Koball’s primary research focuses on state-level, immigrant-related policies, including state immigration enforcement policies, state policies on providing public benefits to immigrants, and state immigrant integration policies. She examines the impact of these policies on immigrant families’ well-being, measured in a range of ways. For example, she recently completed an analysis of the impact of state immigration enforcement on the material hardship experienced by immigrant families. Koball also completed an analysis of the impact of state SNAP (i.e., food stamp) programs for unauthorized and recent immigrants on immigrant families’ receipt of SNAP and experiences of food insecurity. Her other areas of public policy expertise include, state variation in public benefit policies, state paid family leave, and education and employment programs for disconnected youth.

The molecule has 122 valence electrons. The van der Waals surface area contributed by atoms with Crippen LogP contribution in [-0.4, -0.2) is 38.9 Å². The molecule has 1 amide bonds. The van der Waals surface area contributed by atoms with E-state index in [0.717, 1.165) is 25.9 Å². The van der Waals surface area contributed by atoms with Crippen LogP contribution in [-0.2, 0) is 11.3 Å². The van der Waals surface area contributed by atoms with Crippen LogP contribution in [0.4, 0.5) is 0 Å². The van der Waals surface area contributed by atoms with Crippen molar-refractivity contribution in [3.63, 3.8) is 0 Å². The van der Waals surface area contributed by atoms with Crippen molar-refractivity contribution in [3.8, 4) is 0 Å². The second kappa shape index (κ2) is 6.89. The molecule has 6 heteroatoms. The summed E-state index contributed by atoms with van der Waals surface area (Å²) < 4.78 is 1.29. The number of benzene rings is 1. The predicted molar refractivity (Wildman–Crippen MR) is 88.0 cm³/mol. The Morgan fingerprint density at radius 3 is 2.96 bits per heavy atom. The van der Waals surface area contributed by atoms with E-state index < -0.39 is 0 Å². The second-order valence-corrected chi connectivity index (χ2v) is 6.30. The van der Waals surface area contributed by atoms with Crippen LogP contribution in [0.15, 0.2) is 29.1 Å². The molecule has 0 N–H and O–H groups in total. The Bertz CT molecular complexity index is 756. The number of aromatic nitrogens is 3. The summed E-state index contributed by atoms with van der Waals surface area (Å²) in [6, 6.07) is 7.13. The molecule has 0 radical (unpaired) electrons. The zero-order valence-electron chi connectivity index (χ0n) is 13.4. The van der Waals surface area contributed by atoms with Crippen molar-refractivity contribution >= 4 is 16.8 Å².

Koball helps raise funds for and collect food for the First Presbyterian Church (FPC) of Metuchen, NJ’s food pantry. And she currently serves on the justice committee at FPC, which is working toward become a sanctuary church for immigrants at risk of deportation.
Estimates the impact of state level immigration enforcement policies on the material hardship of immigrant families.
Documents the effect of a parent’s detention or deportation through immigration enforcement on their children’s well-being. It provides insights into how social and health services can better meet these children’s needs.
Describes the range of ways that states and local areas regulate immigration and describes how best to measure the variation in state and local policy.
Analyzes the impact of state SNAP policies for immigrants on the food insecurity and use of SNAP among immigrant families.